Thursday, October 30, 2008

Are Christians being treated to a trick?

Every year we do this thing. And every year I protest. Why, oh, why must Christians have to have some sort of alternative to Halloween?
Anyone with a computer and fingers can research the origins of the day and find out that it is a pagan holiday, steeped in witchcraft, and the occult.
I grew up trick-or-treating. My mom, who was a clever seamstress, and even wrote clever verse, made my sister and me matching ladybug costumes. The beetle part was a big sack with a zipper at the top. You were supposed to stuff it with pillows to plump it up, but she got the crazy idea that we should use it to actually carry our loot. We had to ring the bell, wait for the answer, and recite in unison, "Trick or treat, I have no sack. Please put the candy in my back." Then we turned around for a candy deposit. This was usually greeted with smiles, and 'oh, how cute.'
Being five years older than my cute little self, my sister found this quite humiliating. I didn't even know, until recently, that she hated our little routine. I can see why, now that I'm all grown up. But I thought it was fun at the time.
Somehow, after becoming Christians, and getting into church, we realized that Halloween wasn't all the fun it was cracked up to being. And in reality, it was a dangerous time, very significant to the occult.
It wasn't until I became a mother that I decided to do my own research about the history and significance of the holiday, and what it should, or shouldn't mean to my children.
I watched a video called Trick or Treat? that featured several people who had converted from Satanism to Christianity, and were giving candid testimony about what Halloween means to the church of Satan. It was enlightening, to say the least.
So I told Shawn about it, and we decided not to participate in any events on that evening.
Our church has a family fall festival every year on Halloween. It is open to the public; there are games, rides, inflatables, animals, food, and of course, candy. Most people wear costumes, and although no scary costumes are supposed to be allowed, no one is turned away. This has become a huge outreach tool for our church. We have somewhere around 3000 people every year. Everyone has to register, and every person is followed up on. So you could say that it really is a great way to reach out to our community.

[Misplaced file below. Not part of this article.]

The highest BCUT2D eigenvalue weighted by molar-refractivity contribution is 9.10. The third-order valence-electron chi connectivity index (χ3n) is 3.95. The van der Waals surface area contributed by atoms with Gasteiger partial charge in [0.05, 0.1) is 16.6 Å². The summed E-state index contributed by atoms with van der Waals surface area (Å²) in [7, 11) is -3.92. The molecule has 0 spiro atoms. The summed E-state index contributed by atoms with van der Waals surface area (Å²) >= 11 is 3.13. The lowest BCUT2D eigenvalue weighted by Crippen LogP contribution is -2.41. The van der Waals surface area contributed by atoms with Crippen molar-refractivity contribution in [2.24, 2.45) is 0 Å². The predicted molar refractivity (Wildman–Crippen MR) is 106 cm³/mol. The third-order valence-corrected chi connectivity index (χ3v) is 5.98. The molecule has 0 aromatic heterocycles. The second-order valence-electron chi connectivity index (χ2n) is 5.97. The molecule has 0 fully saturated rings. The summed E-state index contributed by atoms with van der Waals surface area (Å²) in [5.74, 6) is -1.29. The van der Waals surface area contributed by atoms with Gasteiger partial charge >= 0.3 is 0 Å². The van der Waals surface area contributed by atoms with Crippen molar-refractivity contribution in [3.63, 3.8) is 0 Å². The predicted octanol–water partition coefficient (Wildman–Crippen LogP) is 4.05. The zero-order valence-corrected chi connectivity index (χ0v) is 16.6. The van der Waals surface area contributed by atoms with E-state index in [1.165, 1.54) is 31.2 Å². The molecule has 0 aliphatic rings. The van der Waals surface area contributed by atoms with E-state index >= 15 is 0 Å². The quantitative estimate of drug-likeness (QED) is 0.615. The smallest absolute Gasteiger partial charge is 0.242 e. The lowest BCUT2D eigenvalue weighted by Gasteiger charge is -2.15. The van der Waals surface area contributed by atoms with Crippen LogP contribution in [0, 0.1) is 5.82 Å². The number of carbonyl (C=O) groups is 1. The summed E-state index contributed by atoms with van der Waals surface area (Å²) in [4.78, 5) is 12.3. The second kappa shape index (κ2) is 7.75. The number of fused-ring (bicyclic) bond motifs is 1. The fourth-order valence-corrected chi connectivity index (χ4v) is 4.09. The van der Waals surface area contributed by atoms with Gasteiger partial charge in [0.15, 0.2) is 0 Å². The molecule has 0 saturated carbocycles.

Two years ago, I relented, and since my husband didn't really have the same convictions about the event, we took the kids to the FFF. They had a blast. But I still couldn't shake the feeling that something wasn't right.
I understand that we celebrate Christmas and Easter like the world, but then we are at least celebrating something wonderful for Christians.
But why must we provide an alternative for a pagan holiday that has absolutely nothing to do with Christianity? And it is, in fact, a holiday to celebrate the occult.


Anonymous said...

I thought I was the only one who didn't like halloween! Thank the Good Lord I'm not.
Then again, I grew up in a house where my mother was (and might still) practice wiccan. My father went along with it because he wanted to please her. I never agreed with her and after I became a Child of God it was a miserable time living there.
I always hated trick-or-treating too, I feel like I'm begging for something and I hate that feeling.

Kelli said...

Oh I do we lived closer to each other!! I am the same way. I got stuck actually being on the Fall Festival committee this year. Not so much fun. At least we got it NOT on Halloween this year. Kids still wore costumes. A little girl from church was dressed as a witch. She came up to at least 10 times saying, " look Miss Kelli; I'm a witch!" on the hayride same kid asked Samuel what his costume was. (Keep in mind he does not have on a costume) He did not say anything so I said He's a cutie. She started asking him what he was going to dress as for halloween and when she found out we are not participating she acted like we were weirdies. I could feel the pastor's eyeballs burning holes in my head as I was giving my answers. I really wish that churches would not participate in it. We are not supposed to *fit in* with the world. We make the excuse of it being harmless fun for children, or a way to reach people that would not normally come to church,or some people call it "taking back Halloween" (the last one really gets me since Halloween never belonged to Christians in the first place)but in truth it is dishonoring God.

rthling said...

Kelli, somehow I knew you'd be with me on this one.
I spent years trying to explain why we were not participating. It felt like I was being judged. I had a clear conscience before God about it, but other people were another matter, entirely!

Jenny said...


Oh, yeah! Today is Reformation Day. On this date on 1517, Martin Luther nailed 95 Thesis on the door at Wittenburg. Or else you would probably be Catholic. :-)

I'll have to post the Reformation Polka over at my blog today. *giggle*

Joanna said...

I'm totally with you. We make sure to take our kids out to eat and either stay home and watch a movie with the lights off or make sure we are some place else.